‘Hilary’: First Ever Tropical Storm Watch Issued for SoCal, Storm Has Potential to Be Tropical Cyclone – First One in Nearly Century

by on August 18, 2023 · 5 comments

in San Diego

By Chris Lindahl/ Patch San Diego/ August 18, 2023

Hurricane Hilary has intensified to Category 4 status as it continues to make its way northward off the coast of Baja California Friday morning, bringing with it winds up to 140 mph.

The National Hurricane Center has issued a Tropical Storm Watch for a wide swath of Southern California, marking the first time such a warning has been issued for the region. The NWS expects heavy rainfall to peak in the region this weekend and into Monday.

The powerful storm is expected to reach Southern California by Saturday as a tropical storm. However, it has the potential to become the rare tropical cyclone to make landfall in the state. According to the National Weather Service in San Diego, it’s been nearly a century since a tropical cyclone hit the region, bringing strong winds, large surf and torrential rain.

Forecasters expect 2 to 4 inches of rain in most areas, though some small pockets could see amounts over 6 inches. The NWS expects the hardest-hit areas to include a region that extends from the Inland Empire and Coachella Valley down to inland San Diego and Imperial counties.

Hilary’s exact route is still uncertain, but National Weather Service forecasts show the downpours could start Saturday night in San Diego, peaking in intensity Sunday and Monday across Southern California. The threat of showers and thunderstorms is expected to remain throughout next week.

The NWS has issued a series of flood watches across SoCal. Flood watches begin in San Diego on Friday night, in Orange County on Saturday night and in Los Angeles County on Sunday afternoon.

Weather officials have warned that flooding might prompt evacuation orders or road closures due to dangerous conditions. Heavy rain has the potential to turn normally dry or weak waterways into “dangerous rivers,” that could lead to debris flows, the NWS said.

But until the rain comes, dry lightning has been an issue across the state. Cal Fire recorded over 4,450 dry lightning strikes earlier this week. The agency warned that an increase in such strikes come with a greater risk of wildfire.

Forecasts show that some areas of SoCal could see wind gusts of up to 60 mph. Southeast- and south- facing beaches could get surf of 4 to 7 feet, with Catalina the most likely to see strong swells.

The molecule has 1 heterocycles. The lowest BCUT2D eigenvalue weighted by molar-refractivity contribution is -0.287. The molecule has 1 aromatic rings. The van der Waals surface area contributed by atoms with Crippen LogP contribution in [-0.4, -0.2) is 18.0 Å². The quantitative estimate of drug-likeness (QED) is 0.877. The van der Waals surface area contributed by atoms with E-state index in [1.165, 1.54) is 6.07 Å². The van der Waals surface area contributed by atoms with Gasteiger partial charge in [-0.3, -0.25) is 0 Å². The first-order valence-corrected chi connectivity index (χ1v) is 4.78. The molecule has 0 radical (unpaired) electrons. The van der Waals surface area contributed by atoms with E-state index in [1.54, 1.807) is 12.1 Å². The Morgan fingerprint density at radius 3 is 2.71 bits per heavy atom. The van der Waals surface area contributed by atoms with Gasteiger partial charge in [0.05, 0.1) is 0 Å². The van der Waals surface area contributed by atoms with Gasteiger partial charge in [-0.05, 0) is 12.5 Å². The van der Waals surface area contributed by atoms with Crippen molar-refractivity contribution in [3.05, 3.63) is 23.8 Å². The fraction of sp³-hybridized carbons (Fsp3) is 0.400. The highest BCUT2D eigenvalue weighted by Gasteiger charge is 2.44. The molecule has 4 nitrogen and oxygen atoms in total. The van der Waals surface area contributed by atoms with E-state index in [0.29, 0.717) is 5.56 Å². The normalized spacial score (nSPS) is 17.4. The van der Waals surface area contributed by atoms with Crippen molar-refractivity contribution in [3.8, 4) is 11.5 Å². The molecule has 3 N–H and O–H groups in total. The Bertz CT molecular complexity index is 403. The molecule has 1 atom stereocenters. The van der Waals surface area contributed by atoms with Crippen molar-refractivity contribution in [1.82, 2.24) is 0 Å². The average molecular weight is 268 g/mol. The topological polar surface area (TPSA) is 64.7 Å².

The region’s first-ever tropical storm watch applies to a wide swath of SoCal that includes the coast, mountains and deserts of San Diego county; coastal and inland Orange County, the Coachella Valley; and the Inland Empire from Temecula to San Bernardino.

{ 5 comments… read them below or add one }

Chris August 18, 2023 at 11:18 am

But but but those emails!!


Frank Gormlie August 18, 2023 at 11:28 am

It took me a couple of seconds, Chris, to figure out what the hay you were talking about. Then a chuckle.


Chris August 18, 2023 at 11:51 am

It happens to us all. Cheers and how everything ends up ok. I’m actually nervous.


Chris August 18, 2023 at 11:52 am

Meant to say hope.


sealintheSelkirks August 18, 2023 at 12:15 pm

Took me a minute to get it, too, Frank, probably because there weren’t two L’s in the name. Good one, Chris! I don’t usually stutter like this…

Calling Hilary the first ever tropical storm watch is pretty silly since the only reason it’s the first is that nobody was doing that back in 1939, or all the previous ones before that date back in history. The cold water current certainly does keep the majority away and heading towards Hawai’i, but the ocean temps are noticeably going up everywhere.

But I will venture a guess that, as the planet continues its slide into the ‘Blowtorchocene Era,’ the daily fossil fuel GHG emissions increase (CO2 at 424ppm measured) that there will be plenty more to follow little Hilary. It’s getting pretty dang obvious that we’ve crossed some kind of boundary this year across the entire planet.

Somehow I don’t think pressboard paneling walls (OSB board) and asphalt shingle roofs are going to deal well with the kind of winds usually associated with tropical storms (or as News8 San Diego predicted yesterday, a possible Cat 2 hurricane?). The Gulf Coast and Florida sure haven’t and they are built up using much the same materials.

Up here in the mountains by the Canadian Border? 103’F at 2pm yesterday, wildfire smoke, and I’m under four weather alerts: Red Flag Alert, Excessive Heat Alert, Air Quality Alert, and Fire Weather Zone Alert.

Ain’t life grand in the Blowtorchocene?

Batten down the hatches, folks, because it looks like you’re in for a blow!



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